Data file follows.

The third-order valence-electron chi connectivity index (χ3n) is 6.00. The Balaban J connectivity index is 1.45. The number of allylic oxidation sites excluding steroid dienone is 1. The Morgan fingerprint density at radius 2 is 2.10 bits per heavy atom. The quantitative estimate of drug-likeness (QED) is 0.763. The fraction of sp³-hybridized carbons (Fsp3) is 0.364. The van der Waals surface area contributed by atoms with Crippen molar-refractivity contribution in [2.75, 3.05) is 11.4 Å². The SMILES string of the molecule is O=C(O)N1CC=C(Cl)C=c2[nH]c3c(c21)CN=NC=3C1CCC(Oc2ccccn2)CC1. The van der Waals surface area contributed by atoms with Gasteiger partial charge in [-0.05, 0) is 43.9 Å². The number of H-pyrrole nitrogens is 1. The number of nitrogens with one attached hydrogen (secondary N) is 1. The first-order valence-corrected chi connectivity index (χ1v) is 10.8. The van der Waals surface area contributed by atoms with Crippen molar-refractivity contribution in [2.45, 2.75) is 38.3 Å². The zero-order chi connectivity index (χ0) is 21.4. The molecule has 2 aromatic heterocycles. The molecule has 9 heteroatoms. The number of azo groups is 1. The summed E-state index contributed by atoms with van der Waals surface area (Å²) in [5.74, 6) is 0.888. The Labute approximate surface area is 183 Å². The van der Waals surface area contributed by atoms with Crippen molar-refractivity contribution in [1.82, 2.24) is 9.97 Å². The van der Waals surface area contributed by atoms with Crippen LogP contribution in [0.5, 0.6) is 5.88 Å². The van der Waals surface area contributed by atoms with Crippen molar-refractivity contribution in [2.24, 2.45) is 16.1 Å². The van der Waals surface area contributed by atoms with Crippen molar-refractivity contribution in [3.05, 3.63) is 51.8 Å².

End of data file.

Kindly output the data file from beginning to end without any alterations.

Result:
The third-order valence-electron chi connectivity index (χ3n) is 6.00. The Balaban J connectivity index is 1.45. The number of allylic oxidation sites excluding steroid dienone is 1. The Morgan fingerprint density at radius 2 is 2.10 bits per heavy atom. The quantitative estimate of drug-likeness (QED) is 0.763. The fraction of sp³-hybridized carbons (Fsp3) is 0.364. The van der Waals surface area contributed by atoms with Crippen molar-refractivity contribution in [2.75, 3.05) is 11.4 Å². The SMILES string of the molecule is O=C(O)N1CC=C(Cl)C=c2[nH]c3c(c21)CN=NC=3C1CCC(Oc2ccccn2)CC1. The van der Waals surface area contributed by atoms with Gasteiger partial charge in [-0.05, 0) is 43.9 Å². The number of H-pyrrole nitrogens is 1. The number of nitrogens with one attached hydrogen (secondary N) is 1. The first-order valence-corrected chi connectivity index (χ1v) is 10.8. The van der Waals surface area contributed by atoms with Crippen molar-refractivity contribution in [2.45, 2.75) is 38.3 Å². The zero-order chi connectivity index (χ0) is 21.4. The molecule has 2 aromatic heterocycles. The molecule has 9 heteroatoms. The number of azo groups is 1. The summed E-state index contributed by atoms with van der Waals surface area (Å²) in [5.74, 6) is 0.888. The Labute approximate surface area is 183 Å². The van der Waals surface area contributed by atoms with Crippen molar-refractivity contribution in [1.82, 2.24) is 9.97 Å². The van der Waals surface area contributed by atoms with Crippen LogP contribution in [0.5, 0.6) is 5.88 Å². The van der Waals surface area contributed by atoms with Crippen molar-refractivity contribution in [2.24, 2.45) is 16.1 Å². The van der Waals surface area contributed by atoms with Crippen molar-refractivity contribution in [3.05, 3.63) is 51.8 Å².